This is probably the most famous of Isfahan's bridges. It is made up of a series of 33 arches and was commissioned in 1602 by Shah Abbas I from one of his Generals. The name - Si-o-Seh Pol is derived from the Farsi for 33 (Si-o-Seh). The bridge is built on a series of pontoons of great width and there is a famous tea-house amongst them which is accessible from the southern bank.
The bridge was originally known as the Bridge of Allahverdi Khan who was the general responsible for its construction. The lower level of 33 arches is surmounted by a second layer, with one arch above each of the pontoons and two arches above the lower single arch, giving it its name and rhythmic appearance. The road along the top is sandwiched between high walls which give some shelter from the wind as well as protection for travellers who can walk along the footpaths on either side to avoid the crush of the traffic. Originally there were frescoes on the walls which Sir William Ousely, who saw them in 1823, felt to be dangerous for the morals of passers by!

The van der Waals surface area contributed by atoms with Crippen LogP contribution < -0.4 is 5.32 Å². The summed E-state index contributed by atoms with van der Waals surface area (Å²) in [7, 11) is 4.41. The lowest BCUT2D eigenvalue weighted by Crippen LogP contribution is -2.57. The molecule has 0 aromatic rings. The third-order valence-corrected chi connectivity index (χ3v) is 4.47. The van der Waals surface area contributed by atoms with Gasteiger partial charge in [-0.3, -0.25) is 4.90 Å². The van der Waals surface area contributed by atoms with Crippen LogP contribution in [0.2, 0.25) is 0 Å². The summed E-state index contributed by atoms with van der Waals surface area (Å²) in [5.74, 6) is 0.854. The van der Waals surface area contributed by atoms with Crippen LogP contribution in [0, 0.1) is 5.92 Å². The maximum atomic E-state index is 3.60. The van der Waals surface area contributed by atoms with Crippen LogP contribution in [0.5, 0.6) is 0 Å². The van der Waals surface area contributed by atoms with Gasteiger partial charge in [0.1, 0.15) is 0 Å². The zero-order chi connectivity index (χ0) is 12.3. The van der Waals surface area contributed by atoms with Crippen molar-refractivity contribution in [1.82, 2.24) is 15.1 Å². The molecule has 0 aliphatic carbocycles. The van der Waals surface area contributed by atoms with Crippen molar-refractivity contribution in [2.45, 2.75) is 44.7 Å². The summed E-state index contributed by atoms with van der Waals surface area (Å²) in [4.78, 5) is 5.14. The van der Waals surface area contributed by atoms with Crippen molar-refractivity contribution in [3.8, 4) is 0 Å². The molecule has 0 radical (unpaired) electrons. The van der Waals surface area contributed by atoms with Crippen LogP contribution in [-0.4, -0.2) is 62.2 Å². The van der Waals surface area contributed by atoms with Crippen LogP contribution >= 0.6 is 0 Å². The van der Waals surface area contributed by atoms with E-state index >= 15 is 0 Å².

The bridge itself is 295m long and 13.75m wide. The thirty four piers on which it is constructed are 3.49m thick and the arches are 5.57m wide. The southern side of the bridge, where the waters of the Zayandeh run more swiftly has supplementary arches, and it is this that makles them suitable as a tea house. The bridge acted as a springboard for the development of the Khajou Bridge some 50 years later.